SOLUTIONS BASED SCIENCE

to stop the tap

eXXpedition is a series of all-female sailing voyages conducting scientific research around the world to understand the causes of and solutions to marine plastic pollution.

Founded by Emily Penn and Dr. Lucy Gilliam, over the years eXXpedition’s research has evolved from understanding how much plastic is in the oceans, where is it accumulating and how is it impacting both our environment and our health to where is it coming from, so we can work with industry to pinpoint solutions and policy at a global level by addressing knowledge-gaps and delivering evidence to inform effective solutions to stop the tap.

The strength of our data lies in our collaborations. Since 2014, our data has contributed to 27 scientific studies around the world. In 2019, our Science Partners at the University of Plymouth were awarded a Queen’s Anniversary Prize for Higher and Further Education for their ground-breaking research and policy impact on microplastics pollution in the oceans.

Better understanding the real challenges

of marine plastic pollution

When the first eXXpedition set sail across the Atlantic Ocean in 2014, most people around the world had no idea plastic pollution was an issue – it was three years before Blue Planet II’s famous last episode aired.

With each voyage, our crew set out to better understand the plastic problem and how it was visibly affecting our environment, while also studying what we can’t see: the microplastics and toxic pollution in the oceans.

Over the years we used a range of different methodologies, including:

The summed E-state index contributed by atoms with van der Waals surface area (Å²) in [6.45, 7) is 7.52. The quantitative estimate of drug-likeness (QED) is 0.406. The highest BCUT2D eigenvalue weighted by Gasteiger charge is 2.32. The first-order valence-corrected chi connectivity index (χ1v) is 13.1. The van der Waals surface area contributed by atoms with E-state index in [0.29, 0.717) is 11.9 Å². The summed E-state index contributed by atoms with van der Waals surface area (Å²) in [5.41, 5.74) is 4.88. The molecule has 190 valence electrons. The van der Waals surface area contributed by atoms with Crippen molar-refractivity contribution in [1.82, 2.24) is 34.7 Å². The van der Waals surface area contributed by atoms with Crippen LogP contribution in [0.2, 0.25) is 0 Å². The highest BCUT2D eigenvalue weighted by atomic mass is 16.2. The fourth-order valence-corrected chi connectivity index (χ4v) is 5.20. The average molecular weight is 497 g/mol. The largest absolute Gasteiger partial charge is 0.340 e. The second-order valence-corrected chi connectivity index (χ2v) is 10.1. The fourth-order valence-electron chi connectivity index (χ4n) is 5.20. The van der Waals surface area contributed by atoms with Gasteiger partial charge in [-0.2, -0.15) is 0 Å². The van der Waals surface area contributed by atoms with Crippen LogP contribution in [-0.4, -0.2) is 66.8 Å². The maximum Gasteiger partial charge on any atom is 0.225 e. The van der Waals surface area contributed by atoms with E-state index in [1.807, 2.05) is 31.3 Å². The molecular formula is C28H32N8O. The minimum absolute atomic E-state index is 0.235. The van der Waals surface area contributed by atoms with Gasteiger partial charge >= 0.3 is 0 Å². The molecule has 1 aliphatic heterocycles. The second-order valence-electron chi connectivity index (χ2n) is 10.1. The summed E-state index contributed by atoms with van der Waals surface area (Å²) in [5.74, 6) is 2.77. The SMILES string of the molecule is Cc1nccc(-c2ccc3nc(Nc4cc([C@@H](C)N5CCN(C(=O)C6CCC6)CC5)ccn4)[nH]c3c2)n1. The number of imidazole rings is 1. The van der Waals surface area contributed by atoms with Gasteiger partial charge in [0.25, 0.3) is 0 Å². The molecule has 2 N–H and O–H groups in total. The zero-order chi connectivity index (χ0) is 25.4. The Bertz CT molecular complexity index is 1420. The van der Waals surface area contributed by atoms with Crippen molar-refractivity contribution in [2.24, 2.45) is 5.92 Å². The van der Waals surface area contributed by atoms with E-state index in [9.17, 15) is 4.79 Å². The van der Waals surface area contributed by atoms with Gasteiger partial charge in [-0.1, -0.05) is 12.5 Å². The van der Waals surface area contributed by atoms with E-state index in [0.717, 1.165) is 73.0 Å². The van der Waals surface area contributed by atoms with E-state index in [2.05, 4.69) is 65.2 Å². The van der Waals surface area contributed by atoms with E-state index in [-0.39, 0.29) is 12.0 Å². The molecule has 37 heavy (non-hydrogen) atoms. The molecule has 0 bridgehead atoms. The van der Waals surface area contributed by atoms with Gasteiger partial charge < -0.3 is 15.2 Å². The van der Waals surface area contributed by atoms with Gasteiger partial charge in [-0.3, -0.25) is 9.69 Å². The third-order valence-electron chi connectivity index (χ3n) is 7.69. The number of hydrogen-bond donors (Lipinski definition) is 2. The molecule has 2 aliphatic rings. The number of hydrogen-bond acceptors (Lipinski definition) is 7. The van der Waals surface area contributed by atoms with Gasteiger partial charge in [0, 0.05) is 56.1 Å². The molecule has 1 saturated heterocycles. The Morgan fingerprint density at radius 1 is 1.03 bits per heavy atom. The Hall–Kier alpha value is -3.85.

Citizen Science Apps: conducting waste and single-use plastic surveys on land

Manta Trawls: collecting microplastics samples from the surface of the ocean

Sediment Samples: analysing sub-tidal sediments for microplastics

Air samples: measuring potential airborne microplastics

Secchi Disk: estimate the ocean’s phytoplanktons

Blood Tests: searching for traces of toxic chemicals in our bodies

Hair Samples: analysing mercury levels

Fast forward to 2018, and the terms “microplastics” and “single-use” were named the word of the year around the world. Our hope is that by continuing to make the unseen seen, we can also change the narrative around plastic pollution from focusing on the problem to working on solutions from sea to source.

The Plastic Body Burden

Impact of toxics on our health

After a few years at sea, eXXpedition co-founder Emily Penn started to realise that the plastic was also inside the fish. And that it was getting into the food chain that we are at the top of. This started to open up all sorts of new questions to me about the potential toxic footprint that we might have inside us.

One of the core aims of eXXpedition is to engage women in discussions on the issue of plastics, the health effects of chemicals (such as endocrine disruptors and carcinogens in our immediate and wider environment), and inspire individuals to make personal lifestyle and consumer choices that will reduce long-term health impacts and impacts on our environment.